Kim Daneault
KELLER WILLIAMS REALTY / Metropolitan | 603-345-7783 | kim-d@kw.com


Posted by Kim Daneault on 10/8/2017

We all want our flowers to last forever. We want it so much that there are entire aisles in Michael's devoted to plastic flowers that will bloom for eternity. But when it comes to creating a warm atmosphere with pleasant fragrances, nothing compares to the real thing. Here's how to get the most of your potted plants and flowers.

Choose your plants wisely

All plants are different. Some flower for different lengths of time or even at completely opposite times of the year. When it comes to cut flowers, they too last varying lengths depending on the species. The time a cut flower lasts before wilting is called its vase life. The vase life is a hard life. But certain flowers withstand it better than others.
  • Chrysanthemums (25-30 days) - They're not a flashy flower, and they don't need much to survive in a vase other than fresh water each day
  • Orchids (10-30 days) - There are countless varieties of orchids available. Aside from their unique form and appearance, orchids can also be surprisingly hardy
  • Anthurium or "flamingo flower" (15-45 days) - Flamingo flowers are a rare sight, and last quite a long time if maintained properly. But pet owners beware: they're considered toxic to dogs and cats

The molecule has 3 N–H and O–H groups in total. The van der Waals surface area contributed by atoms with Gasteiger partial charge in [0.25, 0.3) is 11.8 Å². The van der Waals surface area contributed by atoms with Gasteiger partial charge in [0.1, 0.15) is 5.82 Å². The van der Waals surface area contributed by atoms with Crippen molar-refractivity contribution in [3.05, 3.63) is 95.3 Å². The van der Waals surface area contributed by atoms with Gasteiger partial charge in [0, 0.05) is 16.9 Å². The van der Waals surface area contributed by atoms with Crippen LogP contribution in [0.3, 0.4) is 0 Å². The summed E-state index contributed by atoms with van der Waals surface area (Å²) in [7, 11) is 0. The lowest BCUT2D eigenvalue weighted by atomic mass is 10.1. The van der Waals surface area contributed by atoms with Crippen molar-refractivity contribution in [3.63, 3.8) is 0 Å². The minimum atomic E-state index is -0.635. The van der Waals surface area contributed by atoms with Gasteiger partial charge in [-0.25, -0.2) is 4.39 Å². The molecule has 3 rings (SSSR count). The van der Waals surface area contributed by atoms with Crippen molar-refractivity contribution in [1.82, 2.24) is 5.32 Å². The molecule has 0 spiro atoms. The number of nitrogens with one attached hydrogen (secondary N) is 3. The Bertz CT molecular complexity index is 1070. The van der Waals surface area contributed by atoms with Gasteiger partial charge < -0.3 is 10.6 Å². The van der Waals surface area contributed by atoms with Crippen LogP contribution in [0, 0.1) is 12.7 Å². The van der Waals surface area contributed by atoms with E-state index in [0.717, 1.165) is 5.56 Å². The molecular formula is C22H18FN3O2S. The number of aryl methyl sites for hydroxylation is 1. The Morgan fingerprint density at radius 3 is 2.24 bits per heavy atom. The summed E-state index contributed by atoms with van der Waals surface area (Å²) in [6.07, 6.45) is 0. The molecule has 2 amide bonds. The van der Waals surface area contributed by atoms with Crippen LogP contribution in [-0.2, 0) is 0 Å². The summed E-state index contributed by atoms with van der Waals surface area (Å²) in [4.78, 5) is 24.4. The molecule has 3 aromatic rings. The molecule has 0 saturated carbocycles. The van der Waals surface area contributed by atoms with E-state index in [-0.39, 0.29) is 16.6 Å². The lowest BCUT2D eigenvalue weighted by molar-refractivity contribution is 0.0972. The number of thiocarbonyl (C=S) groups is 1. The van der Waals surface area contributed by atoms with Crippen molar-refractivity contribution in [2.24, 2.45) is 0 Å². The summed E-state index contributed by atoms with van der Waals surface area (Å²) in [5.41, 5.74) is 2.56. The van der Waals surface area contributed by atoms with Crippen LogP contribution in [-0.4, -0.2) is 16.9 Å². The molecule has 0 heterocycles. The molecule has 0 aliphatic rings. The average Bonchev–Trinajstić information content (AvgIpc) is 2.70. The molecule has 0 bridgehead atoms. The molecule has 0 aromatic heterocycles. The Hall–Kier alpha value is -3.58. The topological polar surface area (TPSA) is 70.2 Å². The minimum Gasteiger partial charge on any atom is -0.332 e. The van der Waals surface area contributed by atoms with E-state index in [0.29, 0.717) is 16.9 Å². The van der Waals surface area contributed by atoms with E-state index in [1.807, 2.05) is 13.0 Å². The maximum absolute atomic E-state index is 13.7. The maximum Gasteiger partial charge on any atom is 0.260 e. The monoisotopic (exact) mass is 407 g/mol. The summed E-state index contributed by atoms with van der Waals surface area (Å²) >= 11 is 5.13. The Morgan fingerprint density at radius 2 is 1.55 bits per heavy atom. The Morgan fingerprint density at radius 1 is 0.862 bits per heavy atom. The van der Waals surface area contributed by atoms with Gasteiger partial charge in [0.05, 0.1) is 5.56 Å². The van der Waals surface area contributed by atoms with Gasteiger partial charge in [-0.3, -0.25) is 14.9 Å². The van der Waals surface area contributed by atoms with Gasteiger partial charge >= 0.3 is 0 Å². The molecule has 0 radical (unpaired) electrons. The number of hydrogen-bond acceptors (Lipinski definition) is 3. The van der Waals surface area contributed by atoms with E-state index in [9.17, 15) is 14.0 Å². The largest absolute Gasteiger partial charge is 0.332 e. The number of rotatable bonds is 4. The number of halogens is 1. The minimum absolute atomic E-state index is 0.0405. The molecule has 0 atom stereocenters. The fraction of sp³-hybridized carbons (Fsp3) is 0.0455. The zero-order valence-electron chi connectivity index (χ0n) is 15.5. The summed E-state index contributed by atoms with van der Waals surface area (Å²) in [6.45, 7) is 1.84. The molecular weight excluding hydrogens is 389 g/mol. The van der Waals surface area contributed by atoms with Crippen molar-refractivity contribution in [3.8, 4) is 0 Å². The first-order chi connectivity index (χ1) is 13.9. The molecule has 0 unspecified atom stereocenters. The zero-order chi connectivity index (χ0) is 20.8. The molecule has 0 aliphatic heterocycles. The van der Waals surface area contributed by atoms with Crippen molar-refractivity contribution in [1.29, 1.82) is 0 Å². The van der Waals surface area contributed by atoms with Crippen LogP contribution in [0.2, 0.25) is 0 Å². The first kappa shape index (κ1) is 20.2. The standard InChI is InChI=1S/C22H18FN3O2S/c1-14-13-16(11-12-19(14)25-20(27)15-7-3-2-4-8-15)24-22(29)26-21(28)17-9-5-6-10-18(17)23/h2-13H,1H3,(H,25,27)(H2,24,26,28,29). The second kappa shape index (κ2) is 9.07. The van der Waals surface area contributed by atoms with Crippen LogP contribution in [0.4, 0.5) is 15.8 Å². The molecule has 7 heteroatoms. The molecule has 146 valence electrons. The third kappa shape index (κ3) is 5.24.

Preparing the vase

The first thing to remember is to clean a vase thoroughly before you put flowers in it. Once clean, start to prepare your water. Plants need food too. If your flowers came with plant food this is the best option for preserving your flower. Otherwise, there are homemade recipes for plant solution that usually involve something acidic and something sugary. Lemon juice and sugar work well mixed with water. Or you can mix one part lemon-lime soda (not diet soda) with three parts water. Next, cut the flowers slightly longer than the length of the vase and pop them in.

Caring for your flower

The job's not over once you put the flowers in the vase. The real trick to making flowers last longer is caring for them once in the vase.
  • Trim a centimeter or less off of the stems every other day
  • Add water as needed and refresh the water after a few days. Be sure to add your plant food solution as well